In the Fort Worth appeals court’s review of this appellate point, it was acknowledged that there was a proper foundation at trial (the defense made all the correct objections) and he properly moved for a mistrial. However, the appellate court found that litigants shouldn’t rely on answers in the juror questionnaires. It noted that the juror was not an attorney and therefore couldn’t have properly understood the questions about family members working for law enforcement or law firm.
Since the defense never asked that juror about her family during voir dire, the case would not be reversed.
Mr. Badger took this ruling to the highest criminal court in the State of Texas, the Court of Criminal Appeals (CCA). Read his Petition for Discretionary Review here.
The CCA declined to hear his case. So, this precedent stands.
The Lessons for Fort Worth Criminal Defense Attorneys
In the aftermath of Badger, one can argue whether or not the Tarrant County juror questionnaire was difficult to understand for a non-lawyer. Personally, I disagree that the questions were tough to comprehend: you can make your own personal determinations by reviewing the questions as they are detailed in the Petition, page vii.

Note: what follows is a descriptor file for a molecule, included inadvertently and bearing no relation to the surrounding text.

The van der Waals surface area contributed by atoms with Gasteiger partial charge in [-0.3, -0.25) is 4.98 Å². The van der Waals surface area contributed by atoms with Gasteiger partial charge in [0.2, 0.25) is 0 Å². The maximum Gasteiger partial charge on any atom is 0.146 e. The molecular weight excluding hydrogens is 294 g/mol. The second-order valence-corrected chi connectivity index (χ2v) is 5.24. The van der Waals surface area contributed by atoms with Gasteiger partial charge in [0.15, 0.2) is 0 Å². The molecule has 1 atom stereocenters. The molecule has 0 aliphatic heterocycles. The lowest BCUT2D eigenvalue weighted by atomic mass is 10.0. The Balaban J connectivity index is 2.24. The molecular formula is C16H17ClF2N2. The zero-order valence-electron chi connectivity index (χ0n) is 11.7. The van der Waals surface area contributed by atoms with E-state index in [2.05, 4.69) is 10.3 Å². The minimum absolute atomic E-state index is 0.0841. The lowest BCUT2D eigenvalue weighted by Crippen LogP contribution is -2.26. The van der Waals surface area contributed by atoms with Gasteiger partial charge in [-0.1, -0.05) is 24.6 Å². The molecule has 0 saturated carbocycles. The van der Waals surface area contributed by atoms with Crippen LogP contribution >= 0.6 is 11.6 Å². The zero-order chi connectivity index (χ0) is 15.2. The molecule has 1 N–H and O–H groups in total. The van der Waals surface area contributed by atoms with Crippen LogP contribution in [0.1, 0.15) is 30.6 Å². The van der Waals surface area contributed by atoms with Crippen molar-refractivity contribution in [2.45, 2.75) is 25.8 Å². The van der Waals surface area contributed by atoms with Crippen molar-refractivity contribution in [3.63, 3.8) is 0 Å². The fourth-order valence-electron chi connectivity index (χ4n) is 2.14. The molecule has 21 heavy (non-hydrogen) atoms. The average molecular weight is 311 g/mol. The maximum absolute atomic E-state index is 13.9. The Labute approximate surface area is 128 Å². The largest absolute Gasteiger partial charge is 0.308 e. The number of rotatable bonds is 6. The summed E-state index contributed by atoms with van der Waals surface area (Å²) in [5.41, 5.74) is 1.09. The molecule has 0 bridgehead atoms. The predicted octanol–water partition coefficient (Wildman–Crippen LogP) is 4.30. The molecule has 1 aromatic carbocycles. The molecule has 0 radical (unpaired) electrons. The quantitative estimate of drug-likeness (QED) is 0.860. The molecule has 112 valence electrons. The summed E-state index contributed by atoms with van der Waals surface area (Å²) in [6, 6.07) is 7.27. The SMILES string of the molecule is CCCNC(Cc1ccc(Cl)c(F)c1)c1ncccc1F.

And, it’s a given that this is not a case of a juror’s failure to disclose a relationship because it was revealed after voir dire was completed and the jury was selected. The juror did disclose – the issue is when that disclosure occurred.
Considering the opinion from a criminal defense perspective, questions arise:
- How could the defense lawyer know to ask about these relationships when the juror withheld important information on their questionnaire?
- If a juror affirmatively withholds material information about a bias relationship with law enforcement by answering “NO” to two questions, when the answer should have been a “YES” with an explanation, what is the Tarrant County defense bar to take from this? All jurors are sworn to tell the truth.